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Women`s Social Lives and Changing Value
On the occasion of the Commission on the Status of Women (CSW60) Peace Islands Institute and Nittokai Turkey Japan Cultural Dialog Society organized a side-event entitled “Women’s Social Lives and Changing Values in the Middle East: Beyond the Framework of Religion, Culture, and Tradition” on 18 March 2016.
The moderator of the event was Dr. Turan Kayaoglu, who received his Ph.D in Political Science at the University of Washington. Dr. Kayaoglu`s research focuses on intersection of religion, human rights, and international relations theory. After his welcome speech, Dr. Kayaoglu mentioned that it is often assumed that in Middle Eastern societies, values related to religion, culture, and tradition are homogeneous, immutable, and have negative effects on women’s lives. Contrary to these stereotypical views, in the current globalizing world, in which changing values are inevitable, women’s social lives in Middle Eastern countries have also undergone dynamic transformations, which will be presented by the panelist.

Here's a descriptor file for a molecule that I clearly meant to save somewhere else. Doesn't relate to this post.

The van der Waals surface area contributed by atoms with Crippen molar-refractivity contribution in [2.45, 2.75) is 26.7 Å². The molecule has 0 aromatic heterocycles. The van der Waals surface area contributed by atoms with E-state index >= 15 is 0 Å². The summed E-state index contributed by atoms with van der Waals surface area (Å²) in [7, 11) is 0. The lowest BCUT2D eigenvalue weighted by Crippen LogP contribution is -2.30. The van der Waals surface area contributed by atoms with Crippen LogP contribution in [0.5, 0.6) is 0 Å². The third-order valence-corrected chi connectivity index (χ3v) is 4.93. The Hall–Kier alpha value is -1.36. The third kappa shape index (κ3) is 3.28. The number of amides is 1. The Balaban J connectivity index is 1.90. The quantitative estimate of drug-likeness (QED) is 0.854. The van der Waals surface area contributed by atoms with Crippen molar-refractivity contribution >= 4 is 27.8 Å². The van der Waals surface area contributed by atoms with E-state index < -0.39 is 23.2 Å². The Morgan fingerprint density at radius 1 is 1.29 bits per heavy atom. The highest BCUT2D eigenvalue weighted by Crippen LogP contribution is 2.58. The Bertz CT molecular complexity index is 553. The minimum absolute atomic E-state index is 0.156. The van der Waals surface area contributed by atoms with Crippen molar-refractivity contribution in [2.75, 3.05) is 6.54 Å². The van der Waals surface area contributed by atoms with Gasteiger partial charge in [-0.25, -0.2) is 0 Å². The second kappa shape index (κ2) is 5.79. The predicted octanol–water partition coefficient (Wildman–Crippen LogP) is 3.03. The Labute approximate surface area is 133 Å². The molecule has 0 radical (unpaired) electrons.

The first speaker was Dr. Emi Goto who is an Associate Professor at the Institute for Advance Studies on Asia at the University of Tokyo. The focus of Dr. Goto`s presentation was on the changing values in the Middle East by mentioning the life and words of two Egyptian Islamic scholars. In her presentation, Dr. Goto shared the examples of how conservative views on women change overtime in Muslim societies.
The following speaker was Ms. Kaoru Murakami who is a researcher at Institute of Developing Economies in Japan. Ms. Murakami presented her paper on changing meaning of protecting women and reconfiguring sense of belonging. “Honor is not only about violence but also related to a sense of belonging. I wanted to demonstrate how women negotiate their sense of belonging under changing economic and social conditions. I hope we can gain a better understanding of violence in the name of honor“, Murakami finalized her speech.
The last speaker was Dr. Keiko Takaki who is a Professor of Cultural Anthropology at J.F. Oberlin University in Tokyo. Talking about the changing roles of women in Tunisian revolution and democratic transition based on concrete examples, Dr. Takaki mentioned that women’s contribution in governmental decision-making mechanisms was quite a new phenomena and very controversial in Tunisia. Dr. Takaki said that “Concerning the changes observed in Tunisian feminism before and after the revolution, we may conclude that these signify a drastic shift from the top-down regime-sponsored “State Feminism“ to the bottom of “Civil Feminism“ based on the women’s autonomous actions and grass-roots activities”.